Screening for poverty should be included in the medical curriculum


Poverty is a significant public health concern affecting 10-15% of individuals living in Canada and the United States. Recommendations to eliminate poverty have focused on areas of income, housing, food security, and early childhood development. Calls for government action and provision of resources to healthcare professionals have been issued. Notably, educating medical trainees to address poverty has been absent from the discussion.

Low socioeconomic status (SES) is a risk factor for a multitude of medical conditions including cardiovascular disease, respiratory disease, cancer, and mental illness. In medical training, learners are educated on SES and poverty as significant predictors of health, but there is little evidence to suggest that students are adequately trained to meet the unique health needs of people living in poverty. The virtual absence of education around screening and interventions to address poverty is puzzling, when contrasted with countless hours of medical training devoted to managing other common risk factors for disease such as hypertension. What we do know from the sparse medical education literature on the topic is disappointing: medical students have less favourable attitudes towards people who are poor and are less willing to provide care for vulnerable populations by their fourth year of medical school. Clearly, there is much room for improvement in educating trainees to address poverty.

Screening and interventions for poverty should be included in the medical curriculum. Medical trainees could be introduced to clinical resources aimed at addressing poverty and the recently developed, single-question screening test (“Do you ever have difficulty making ends meet at the end of the month?”), which has shown to be reliable in identifying patients who are living below the poverty line. Questions around housing, neighbourhood, food security, employment, income, and health insurance coverage could be integrated into the traditional clinical exam, providing learners with crucial information for patient care. Trainees also need to be taught how to incorporate SES into clinical decisions about screening and treatment options, especially when patients have suboptimal health insurance coverage.

Medical training is an opportune time to positively influence learners’ attitudes towards vulnerable patients. Medical trainees can be encouraged to reflect on potential biases when caring for patients who are poor. Making unwarranted assumptions or treating persons based on stereotypes could lead to cognitive errors in medical decision making and have devastating consequences. Fostering empathy for patients and families living in poverty should be a cross-cutting theme of a curriculum focused on alleviating poverty.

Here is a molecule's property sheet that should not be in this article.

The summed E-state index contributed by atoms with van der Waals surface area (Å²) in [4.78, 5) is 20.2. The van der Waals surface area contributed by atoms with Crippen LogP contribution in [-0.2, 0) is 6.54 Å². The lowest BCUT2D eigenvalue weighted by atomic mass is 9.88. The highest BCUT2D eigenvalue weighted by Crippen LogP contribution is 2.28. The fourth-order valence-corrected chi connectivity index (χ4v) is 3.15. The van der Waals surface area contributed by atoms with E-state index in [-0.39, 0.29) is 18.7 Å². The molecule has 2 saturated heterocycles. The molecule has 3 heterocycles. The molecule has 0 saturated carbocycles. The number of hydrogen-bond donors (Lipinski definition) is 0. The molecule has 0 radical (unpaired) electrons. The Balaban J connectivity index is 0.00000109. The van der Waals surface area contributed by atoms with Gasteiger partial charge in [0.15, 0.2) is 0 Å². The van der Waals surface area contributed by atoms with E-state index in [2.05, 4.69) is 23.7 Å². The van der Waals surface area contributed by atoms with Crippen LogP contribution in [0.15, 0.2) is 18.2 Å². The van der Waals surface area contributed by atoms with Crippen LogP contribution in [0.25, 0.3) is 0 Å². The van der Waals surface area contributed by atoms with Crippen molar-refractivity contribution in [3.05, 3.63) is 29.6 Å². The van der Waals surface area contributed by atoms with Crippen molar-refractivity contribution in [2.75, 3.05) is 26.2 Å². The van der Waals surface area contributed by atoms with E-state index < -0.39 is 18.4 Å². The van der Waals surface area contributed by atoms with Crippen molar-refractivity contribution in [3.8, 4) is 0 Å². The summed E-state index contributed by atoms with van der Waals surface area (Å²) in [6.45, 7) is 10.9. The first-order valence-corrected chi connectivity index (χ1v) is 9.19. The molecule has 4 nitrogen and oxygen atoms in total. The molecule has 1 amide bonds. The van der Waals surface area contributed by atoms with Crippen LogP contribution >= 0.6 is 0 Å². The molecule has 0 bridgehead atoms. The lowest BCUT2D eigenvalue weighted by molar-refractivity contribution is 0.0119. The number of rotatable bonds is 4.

Educating students on interventions to address poverty could happen at the individual and community level. Trainees could be educated about housing, social assistance, or government benefits programs. Educating learners around referrals to allied health professionals (e.g. social workers) and community organizations (e.g. disease-specific advocacy organizations, free income tax clinics) would be an important step to ensuring patients are well-supported. Discussion could also revolve around barriers for vulnerable populations in accessing healthcare, public health implications, and significant cost-savings for the healthcare system in addressing poverty.

Medical schools could also offer clinical electives and service-learning opportunities that are centered on caring for vulnerable populations. Some examples include the local-global health elective at Dalhousie Medical School, inner city health elective at the University of Toronto, and student-led SWITCH clinic in Saskatchewan, Canada.

One other promising avenue for change is advocacy training for medical students and residents. Health advocacy is recognized as a professional responsibility, but advocacy training is arguably minimal throughout medical education. Teaching trainees to advocate for people who are poor could include didactic and skills-based sessions on communicating with government officials and effectively engaging with the media. Education around partnerships with institutional and community organizations as well as advocating for policies that will address the needs of people living in poverty will ultimately lead to better health for our society as a whole.

With recent attention to poverty in the healthcare field, there is no better time to incorporate poverty alleviation into the medical curriculum. In the midst of a rapidly aging population and climbing healthcare costs, training the next generation of physicians to tackle poverty is an urgent priority for ensuring patient and community well-being.

Matthew J. To is a medical student.  Colin Van Zoost is an internal medicine physician and assistant professor of medicine, Dalhousie University, Halifax, Nova Scotia, Canada.


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